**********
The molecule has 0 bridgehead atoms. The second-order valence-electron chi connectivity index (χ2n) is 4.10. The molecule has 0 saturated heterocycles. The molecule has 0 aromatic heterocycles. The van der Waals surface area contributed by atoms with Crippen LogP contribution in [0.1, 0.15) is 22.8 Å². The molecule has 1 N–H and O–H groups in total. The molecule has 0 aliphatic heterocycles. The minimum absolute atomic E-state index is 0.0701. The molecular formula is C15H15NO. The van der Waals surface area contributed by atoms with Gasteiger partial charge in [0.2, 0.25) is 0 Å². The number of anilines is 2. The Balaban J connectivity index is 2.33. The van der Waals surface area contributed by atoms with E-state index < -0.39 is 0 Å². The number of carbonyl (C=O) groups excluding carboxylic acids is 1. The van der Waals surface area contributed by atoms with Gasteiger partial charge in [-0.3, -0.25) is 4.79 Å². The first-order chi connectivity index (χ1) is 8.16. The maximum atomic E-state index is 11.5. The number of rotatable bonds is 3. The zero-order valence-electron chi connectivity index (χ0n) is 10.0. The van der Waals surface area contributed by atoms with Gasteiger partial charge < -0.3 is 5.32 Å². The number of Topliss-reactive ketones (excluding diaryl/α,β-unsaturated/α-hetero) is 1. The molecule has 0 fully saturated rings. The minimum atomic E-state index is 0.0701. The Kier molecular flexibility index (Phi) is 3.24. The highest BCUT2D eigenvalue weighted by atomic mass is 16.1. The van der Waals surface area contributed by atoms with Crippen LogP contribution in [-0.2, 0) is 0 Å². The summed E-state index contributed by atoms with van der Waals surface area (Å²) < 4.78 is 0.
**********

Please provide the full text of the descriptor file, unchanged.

The molecule has 0 bridgehead atoms. The second-order valence-electron chi connectivity index (χ2n) is 4.10. The molecule has 0 saturated heterocycles. The molecule has 0 aromatic heterocycles. The van der Waals surface area contributed by atoms with Crippen LogP contribution in [0.1, 0.15) is 22.8 Å². The molecule has 1 N–H and O–H groups in total. The molecule has 0 aliphatic heterocycles. The minimum absolute atomic E-state index is 0.0701. The molecular formula is C15H15NO. The van der Waals surface area contributed by atoms with Gasteiger partial charge in [0.2, 0.25) is 0 Å². The number of anilines is 2. The Balaban J connectivity index is 2.33. The van der Waals surface area contributed by atoms with E-state index < -0.39 is 0 Å². The number of carbonyl (C=O) groups excluding carboxylic acids is 1. The van der Waals surface area contributed by atoms with Gasteiger partial charge in [-0.3, -0.25) is 4.79 Å². The first-order chi connectivity index (χ1) is 8.16. The maximum atomic E-state index is 11.5. The number of rotatable bonds is 3. The zero-order valence-electron chi connectivity index (χ0n) is 10.0. The van der Waals surface area contributed by atoms with Gasteiger partial charge < -0.3 is 5.32 Å². The number of Topliss-reactive ketones (excluding diaryl/α,β-unsaturated/α-hetero) is 1. The molecule has 0 fully saturated rings. The minimum atomic E-state index is 0.0701. The Kier molecular flexibility index (Phi) is 3.24. The highest BCUT2D eigenvalue weighted by atomic mass is 16.1. The van der Waals surface area contributed by atoms with Crippen LogP contribution in [-0.2, 0) is 0 Å². The summed E-state index contributed by atoms with van der Waals surface area (Å²) < 4.78 is 0.